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Wednesday, September 17, 2014

CAL OES NEWS: State Operations Center(SOC) Activates in Full Support of the Statewide Fires

California OES announcement 

State Operations Center Activates in Full Support of the Statewide Fires

by  on September 16, 2014

Sacramento – On Tuesday, September 16, 2014 the California Governor’s Office of Emergency Services (OES) activated the State Operations Center (SOC) in support of the Inland Region Emergency Operations Center (REOC) and locals counties due to 11 fires currently burning throughout California.
More than 182,000 acres have been charred across the state fed by high temperatures, wind gusts and dry fuels significantly contributed by the ongoing drought. More than 4,000 heroic firefighters are helping combat the flames
While all the fires are our priority there are three of major concern due to the rapid rate of spread.
  • The Boles Fire in Siskiyou County began on Monday afternoon and spread rapidly destroying 150 homes and currently threatens 1,000 single residences and 100 non-residential commercial properties. This fire has also impacted the Roseburg Saw Mill Property and Weed Elementary School. It has burned 375 acres and is 20% contained.
  • The King Fire, which began early Sunday evening in El Dorado National Forest, has grown to 11,570 acres and is just 5 percent contained, threatening 500 single residences. There are now 640 mandatory evacuations and 627 voluntary evacuations. This fire is threatening SMUD, PG&E high voltage lines and El Dorado Irrigation District Infrastructure.
  • The Courtney Fire in Madera County spread from Oakhurst to the popular recreational area Bass Lake, burning 320 acres so far. More than 600 firefighters are struggling to cope with the blaze due to steep, rugged terrain and “extreme fire behavior conditions.” The fire already claimed 61 structures, including 33 homes, near Oakhurst, California, an area already reeling from a wildfire that destroyed eight structures in August. The fires have caused evacuations of approximately 600 people and is 40% contained.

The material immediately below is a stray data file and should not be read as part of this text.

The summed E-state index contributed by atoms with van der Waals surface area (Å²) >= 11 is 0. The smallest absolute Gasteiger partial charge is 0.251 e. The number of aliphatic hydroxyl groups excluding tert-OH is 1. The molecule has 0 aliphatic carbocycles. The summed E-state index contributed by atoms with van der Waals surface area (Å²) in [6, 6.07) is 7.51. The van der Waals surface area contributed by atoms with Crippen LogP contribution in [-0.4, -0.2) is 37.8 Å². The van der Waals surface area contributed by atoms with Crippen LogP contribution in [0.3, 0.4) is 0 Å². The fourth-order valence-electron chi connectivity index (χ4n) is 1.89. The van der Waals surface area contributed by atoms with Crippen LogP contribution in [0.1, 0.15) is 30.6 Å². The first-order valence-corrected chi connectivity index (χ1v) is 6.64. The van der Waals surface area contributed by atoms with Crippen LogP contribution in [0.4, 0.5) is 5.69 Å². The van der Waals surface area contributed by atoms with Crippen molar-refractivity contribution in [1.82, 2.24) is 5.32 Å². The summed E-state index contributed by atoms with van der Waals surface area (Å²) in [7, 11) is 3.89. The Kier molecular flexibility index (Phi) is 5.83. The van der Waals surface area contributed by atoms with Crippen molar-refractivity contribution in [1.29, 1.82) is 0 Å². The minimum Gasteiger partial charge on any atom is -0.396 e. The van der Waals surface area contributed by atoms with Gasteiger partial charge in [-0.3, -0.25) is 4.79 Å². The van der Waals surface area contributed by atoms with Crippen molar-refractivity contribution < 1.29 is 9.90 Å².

In conjunction with Cal OES, several other state agencies, non-profit and private-sector partners are coordinating the response efforts to assist county and local governments with their needs. These include: the Department of General Services, The Department of Social Services, Department of Water Resources, State Water Resources Control Board, California Department of Food & Agriculture, the California Utilities Emergency Association, and the American Red Cross to assist in support of the statewide fires.
“There is a full team of personnel that is trained in emergency management, to support local governments as their needs arise,” said State Operations Center Director Lee Dorey. “Our focus is always on life safety, life sustainability, property and environmental protection.”
As of September 16, 2014 FEMA has approved two Fire Management Assistances Grants (FMAG) to help ensure the availability of vital resources to extinguish the Boles and Courtney fires.
An FMAG, provided through the President’s Relief Fund on a cost-share basis, will enable local, state and tribal agencies responding to the fire at the request of incident commanders to apply for a 75-percent reimbursement of costs related to mobilization, demobilization, travel and labor.  Equipment and supply use, administrative activities and other fire-related costs are also eligible for reimbursement.  Responding local, state and tribal agencies are responsible for the remaining 25 percent of their costs.
There is an existing gubernatorial proclamation approved by Governor Brown in support of the Northern California Wildfires dated August 2, 2014.
Additional information is available at:
  • Fire Management Assistance Grants – http://bit.ly/10v6hjJ
  • Cal OES Twitter @caloes
  • Incident Information Systems – http://inciweb.nwcg.gov/
  • Governor’s Office of Emergency Services – www.caloes.ca.gov
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****REMINDER**** Every fire has the ability to be catastrophic. The wildland fire management environment has profoundly changed. Growing numbers of communities, across the nation, are experiencing longer fire seasons; more frequent, bigger, and more severe, fires are a real threat. Be careful with all campfires and equipment.
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